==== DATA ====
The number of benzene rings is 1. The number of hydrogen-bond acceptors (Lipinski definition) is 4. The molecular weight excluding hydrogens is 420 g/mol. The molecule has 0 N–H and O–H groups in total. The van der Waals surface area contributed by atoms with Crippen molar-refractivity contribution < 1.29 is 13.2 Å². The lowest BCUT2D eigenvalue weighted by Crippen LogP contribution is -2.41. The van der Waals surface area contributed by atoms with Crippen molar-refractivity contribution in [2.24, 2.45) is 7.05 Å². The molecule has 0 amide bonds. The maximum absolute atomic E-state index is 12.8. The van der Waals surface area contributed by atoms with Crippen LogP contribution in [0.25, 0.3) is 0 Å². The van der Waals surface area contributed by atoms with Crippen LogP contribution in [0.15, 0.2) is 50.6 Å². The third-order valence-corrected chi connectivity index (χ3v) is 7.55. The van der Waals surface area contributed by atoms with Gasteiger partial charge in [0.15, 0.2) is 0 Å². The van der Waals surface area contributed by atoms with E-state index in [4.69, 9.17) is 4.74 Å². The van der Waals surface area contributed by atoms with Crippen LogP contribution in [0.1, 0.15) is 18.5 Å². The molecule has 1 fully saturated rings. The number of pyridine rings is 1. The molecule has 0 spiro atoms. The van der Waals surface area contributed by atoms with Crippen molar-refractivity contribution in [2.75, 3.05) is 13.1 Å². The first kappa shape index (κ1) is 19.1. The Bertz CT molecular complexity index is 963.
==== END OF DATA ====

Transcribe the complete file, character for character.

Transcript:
The number of benzene rings is 1. The number of hydrogen-bond acceptors (Lipinski definition) is 4. The molecular weight excluding hydrogens is 420 g/mol. The molecule has 0 N–H and O–H groups in total. The van der Waals surface area contributed by atoms with Crippen molar-refractivity contribution < 1.29 is 13.2 Å². The lowest BCUT2D eigenvalue weighted by Crippen LogP contribution is -2.41. The van der Waals surface area contributed by atoms with Crippen molar-refractivity contribution in [2.24, 2.45) is 7.05 Å². The molecule has 0 amide bonds. The maximum absolute atomic E-state index is 12.8. The van der Waals surface area contributed by atoms with Crippen LogP contribution in [0.25, 0.3) is 0 Å². The van der Waals surface area contributed by atoms with Crippen LogP contribution in [0.15, 0.2) is 50.6 Å². The third-order valence-corrected chi connectivity index (χ3v) is 7.55. The van der Waals surface area contributed by atoms with Gasteiger partial charge in [0.15, 0.2) is 0 Å². The van der Waals surface area contributed by atoms with E-state index in [4.69, 9.17) is 4.74 Å². The van der Waals surface area contributed by atoms with Crippen LogP contribution in [0.1, 0.15) is 18.5 Å². The molecule has 1 fully saturated rings. The number of pyridine rings is 1. The molecule has 0 spiro atoms. The van der Waals surface area contributed by atoms with Crippen molar-refractivity contribution in [2.75, 3.05) is 13.1 Å². The first kappa shape index (κ1) is 19.1. The Bertz CT molecular complexity index is 963.